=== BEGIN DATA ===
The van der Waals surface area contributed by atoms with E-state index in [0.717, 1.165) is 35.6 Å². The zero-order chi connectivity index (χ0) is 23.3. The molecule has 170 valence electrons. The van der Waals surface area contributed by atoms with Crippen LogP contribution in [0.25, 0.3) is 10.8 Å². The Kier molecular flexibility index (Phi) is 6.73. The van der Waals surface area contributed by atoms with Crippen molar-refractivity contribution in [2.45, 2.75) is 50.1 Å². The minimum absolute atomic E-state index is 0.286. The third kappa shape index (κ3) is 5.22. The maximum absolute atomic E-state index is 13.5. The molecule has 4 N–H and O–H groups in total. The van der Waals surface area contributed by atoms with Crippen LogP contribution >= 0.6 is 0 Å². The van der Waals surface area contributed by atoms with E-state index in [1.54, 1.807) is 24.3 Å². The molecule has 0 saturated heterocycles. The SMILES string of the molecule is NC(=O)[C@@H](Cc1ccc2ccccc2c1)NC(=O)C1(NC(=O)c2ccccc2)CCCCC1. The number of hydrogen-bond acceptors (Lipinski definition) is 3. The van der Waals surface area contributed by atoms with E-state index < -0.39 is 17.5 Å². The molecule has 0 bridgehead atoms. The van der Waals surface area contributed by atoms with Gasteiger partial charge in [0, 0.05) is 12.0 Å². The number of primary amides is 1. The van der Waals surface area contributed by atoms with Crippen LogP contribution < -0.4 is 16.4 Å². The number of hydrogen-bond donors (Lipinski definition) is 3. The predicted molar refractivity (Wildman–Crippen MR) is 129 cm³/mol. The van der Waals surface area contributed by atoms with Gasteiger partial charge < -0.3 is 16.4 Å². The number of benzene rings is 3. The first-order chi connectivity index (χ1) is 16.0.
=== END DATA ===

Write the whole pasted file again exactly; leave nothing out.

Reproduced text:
The van der Waals surface area contributed by atoms with E-state index in [0.717, 1.165) is 35.6 Å². The zero-order chi connectivity index (χ0) is 23.3. The molecule has 170 valence electrons. The van der Waals surface area contributed by atoms with Crippen LogP contribution in [0.25, 0.3) is 10.8 Å². The Kier molecular flexibility index (Phi) is 6.73. The van der Waals surface area contributed by atoms with Crippen molar-refractivity contribution in [2.45, 2.75) is 50.1 Å². The minimum absolute atomic E-state index is 0.286. The third kappa shape index (κ3) is 5.22. The maximum absolute atomic E-state index is 13.5. The molecule has 4 N–H and O–H groups in total. The van der Waals surface area contributed by atoms with Crippen LogP contribution >= 0.6 is 0 Å². The van der Waals surface area contributed by atoms with E-state index in [1.54, 1.807) is 24.3 Å². The molecule has 0 saturated heterocycles. The SMILES string of the molecule is NC(=O)[C@@H](Cc1ccc2ccccc2c1)NC(=O)C1(NC(=O)c2ccccc2)CCCCC1. The number of hydrogen-bond acceptors (Lipinski definition) is 3. The van der Waals surface area contributed by atoms with E-state index < -0.39 is 17.5 Å². The molecule has 0 bridgehead atoms. The van der Waals surface area contributed by atoms with Gasteiger partial charge in [0, 0.05) is 12.0 Å². The number of primary amides is 1. The van der Waals surface area contributed by atoms with Crippen LogP contribution < -0.4 is 16.4 Å². The number of hydrogen-bond donors (Lipinski definition) is 3. The predicted molar refractivity (Wildman–Crippen MR) is 129 cm³/mol. The van der Waals surface area contributed by atoms with Gasteiger partial charge < -0.3 is 16.4 Å². The number of benzene rings is 3. The first-order chi connectivity index (χ1) is 16.0.